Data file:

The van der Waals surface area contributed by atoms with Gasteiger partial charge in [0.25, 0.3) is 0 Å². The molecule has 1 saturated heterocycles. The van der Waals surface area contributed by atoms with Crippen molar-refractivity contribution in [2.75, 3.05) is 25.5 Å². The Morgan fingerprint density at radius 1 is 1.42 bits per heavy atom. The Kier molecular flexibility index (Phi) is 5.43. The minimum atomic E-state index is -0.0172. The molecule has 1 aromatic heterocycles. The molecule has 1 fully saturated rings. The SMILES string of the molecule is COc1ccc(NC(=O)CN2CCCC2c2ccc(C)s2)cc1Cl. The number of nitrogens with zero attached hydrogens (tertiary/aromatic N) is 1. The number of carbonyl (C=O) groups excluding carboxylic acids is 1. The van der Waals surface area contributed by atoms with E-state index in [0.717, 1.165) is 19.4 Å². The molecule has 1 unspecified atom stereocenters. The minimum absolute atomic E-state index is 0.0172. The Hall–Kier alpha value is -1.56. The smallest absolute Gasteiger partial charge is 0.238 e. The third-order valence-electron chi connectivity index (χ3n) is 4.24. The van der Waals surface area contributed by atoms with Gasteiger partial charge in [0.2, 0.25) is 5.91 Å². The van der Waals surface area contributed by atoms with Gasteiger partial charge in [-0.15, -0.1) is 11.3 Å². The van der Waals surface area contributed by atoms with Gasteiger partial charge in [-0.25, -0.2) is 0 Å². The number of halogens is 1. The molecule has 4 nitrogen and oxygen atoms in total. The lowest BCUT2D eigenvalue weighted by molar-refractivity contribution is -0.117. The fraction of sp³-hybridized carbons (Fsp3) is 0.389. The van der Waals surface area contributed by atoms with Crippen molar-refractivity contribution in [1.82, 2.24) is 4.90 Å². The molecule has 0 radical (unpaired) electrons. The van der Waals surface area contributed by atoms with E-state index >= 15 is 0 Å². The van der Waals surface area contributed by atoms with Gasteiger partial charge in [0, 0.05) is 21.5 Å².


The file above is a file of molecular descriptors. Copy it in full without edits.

The van der Waals surface area contributed by atoms with Gasteiger partial charge in [0.25, 0.3) is 0 Å². The molecule has 1 saturated heterocycles. The van der Waals surface area contributed by atoms with Crippen molar-refractivity contribution in [2.75, 3.05) is 25.5 Å². The Morgan fingerprint density at radius 1 is 1.42 bits per heavy atom. The Kier molecular flexibility index (Phi) is 5.43. The minimum atomic E-state index is -0.0172. The molecule has 1 aromatic heterocycles. The molecule has 1 fully saturated rings. The SMILES string of the molecule is COc1ccc(NC(=O)CN2CCCC2c2ccc(C)s2)cc1Cl. The number of nitrogens with zero attached hydrogens (tertiary/aromatic N) is 1. The number of carbonyl (C=O) groups excluding carboxylic acids is 1. The van der Waals surface area contributed by atoms with E-state index in [0.717, 1.165) is 19.4 Å². The molecule has 1 unspecified atom stereocenters. The minimum absolute atomic E-state index is 0.0172. The Hall–Kier alpha value is -1.56. The smallest absolute Gasteiger partial charge is 0.238 e. The third-order valence-electron chi connectivity index (χ3n) is 4.24. The van der Waals surface area contributed by atoms with Gasteiger partial charge in [0.2, 0.25) is 5.91 Å². The van der Waals surface area contributed by atoms with Gasteiger partial charge in [-0.15, -0.1) is 11.3 Å². The van der Waals surface area contributed by atoms with Gasteiger partial charge in [-0.25, -0.2) is 0 Å². The number of halogens is 1. The molecule has 4 nitrogen and oxygen atoms in total. The lowest BCUT2D eigenvalue weighted by molar-refractivity contribution is -0.117. The fraction of sp³-hybridized carbons (Fsp3) is 0.389. The van der Waals surface area contributed by atoms with Crippen molar-refractivity contribution in [1.82, 2.24) is 4.90 Å². The molecule has 0 radical (unpaired) electrons. The van der Waals surface area contributed by atoms with E-state index >= 15 is 0 Å². The van der Waals surface area contributed by atoms with Gasteiger partial charge in [0, 0.05) is 21.5 Å².